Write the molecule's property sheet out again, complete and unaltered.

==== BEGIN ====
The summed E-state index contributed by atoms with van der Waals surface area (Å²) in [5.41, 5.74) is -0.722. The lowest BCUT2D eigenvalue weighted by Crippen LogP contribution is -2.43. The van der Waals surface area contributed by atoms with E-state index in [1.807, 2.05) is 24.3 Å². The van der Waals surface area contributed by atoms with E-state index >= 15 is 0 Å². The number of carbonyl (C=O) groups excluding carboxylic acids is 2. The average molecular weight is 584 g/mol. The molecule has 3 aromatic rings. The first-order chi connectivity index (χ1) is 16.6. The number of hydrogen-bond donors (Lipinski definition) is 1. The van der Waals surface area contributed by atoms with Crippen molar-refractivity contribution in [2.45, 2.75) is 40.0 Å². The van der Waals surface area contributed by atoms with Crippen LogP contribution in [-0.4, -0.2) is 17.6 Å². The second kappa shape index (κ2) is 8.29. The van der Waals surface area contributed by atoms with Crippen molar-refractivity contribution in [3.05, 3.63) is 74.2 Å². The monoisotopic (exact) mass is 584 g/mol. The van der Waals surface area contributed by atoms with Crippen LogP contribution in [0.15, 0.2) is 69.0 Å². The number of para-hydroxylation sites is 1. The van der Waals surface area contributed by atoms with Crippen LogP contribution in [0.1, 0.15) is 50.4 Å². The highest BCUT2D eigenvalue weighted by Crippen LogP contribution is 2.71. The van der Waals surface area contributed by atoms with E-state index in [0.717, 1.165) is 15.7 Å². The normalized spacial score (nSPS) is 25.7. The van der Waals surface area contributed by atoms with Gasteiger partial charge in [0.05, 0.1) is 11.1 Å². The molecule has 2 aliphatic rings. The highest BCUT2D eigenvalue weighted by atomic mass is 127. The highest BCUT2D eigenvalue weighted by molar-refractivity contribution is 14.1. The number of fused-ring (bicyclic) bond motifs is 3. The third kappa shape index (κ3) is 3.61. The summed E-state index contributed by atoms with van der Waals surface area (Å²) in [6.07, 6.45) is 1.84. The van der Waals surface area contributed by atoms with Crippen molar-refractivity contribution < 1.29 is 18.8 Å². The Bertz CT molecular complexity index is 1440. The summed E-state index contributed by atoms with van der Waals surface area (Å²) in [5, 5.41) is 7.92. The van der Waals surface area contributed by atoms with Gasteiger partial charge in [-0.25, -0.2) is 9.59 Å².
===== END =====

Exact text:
The summed E-state index contributed by atoms with van der Waals surface area (Å²) in [5.41, 5.74) is -0.722. The lowest BCUT2D eigenvalue weighted by Crippen LogP contribution is -2.43. The van der Waals surface area contributed by atoms with E-state index in [1.807, 2.05) is 24.3 Å². The van der Waals surface area contributed by atoms with E-state index >= 15 is 0 Å². The number of carbonyl (C=O) groups excluding carboxylic acids is 2. The average molecular weight is 584 g/mol. The molecule has 3 aromatic rings. The first-order chi connectivity index (χ1) is 16.6. The number of hydrogen-bond donors (Lipinski definition) is 1. The van der Waals surface area contributed by atoms with Crippen molar-refractivity contribution in [2.45, 2.75) is 40.0 Å². The van der Waals surface area contributed by atoms with Crippen LogP contribution in [-0.4, -0.2) is 17.6 Å². The second kappa shape index (κ2) is 8.29. The van der Waals surface area contributed by atoms with Crippen molar-refractivity contribution in [3.05, 3.63) is 74.2 Å². The monoisotopic (exact) mass is 584 g/mol. The van der Waals surface area contributed by atoms with Crippen LogP contribution in [0.15, 0.2) is 69.0 Å². The number of para-hydroxylation sites is 1. The van der Waals surface area contributed by atoms with Crippen LogP contribution in [0.1, 0.15) is 50.4 Å². The highest BCUT2D eigenvalue weighted by Crippen LogP contribution is 2.71. The van der Waals surface area contributed by atoms with E-state index in [0.717, 1.165) is 15.7 Å². The normalized spacial score (nSPS) is 25.7. The van der Waals surface area contributed by atoms with Gasteiger partial charge in [0.05, 0.1) is 11.1 Å². The molecule has 2 aliphatic rings. The highest BCUT2D eigenvalue weighted by atomic mass is 127. The highest BCUT2D eigenvalue weighted by molar-refractivity contribution is 14.1. The number of fused-ring (bicyclic) bond motifs is 3. The third kappa shape index (κ3) is 3.61. The summed E-state index contributed by atoms with van der Waals surface area (Å²) in [6.07, 6.45) is 1.84. The van der Waals surface area contributed by atoms with Crippen molar-refractivity contribution < 1.29 is 18.8 Å². The Bertz CT molecular complexity index is 1440. The summed E-state index contributed by atoms with van der Waals surface area (Å²) in [5, 5.41) is 7.92. The van der Waals surface area contributed by atoms with Gasteiger partial charge in [-0.25, -0.2) is 9.59 Å².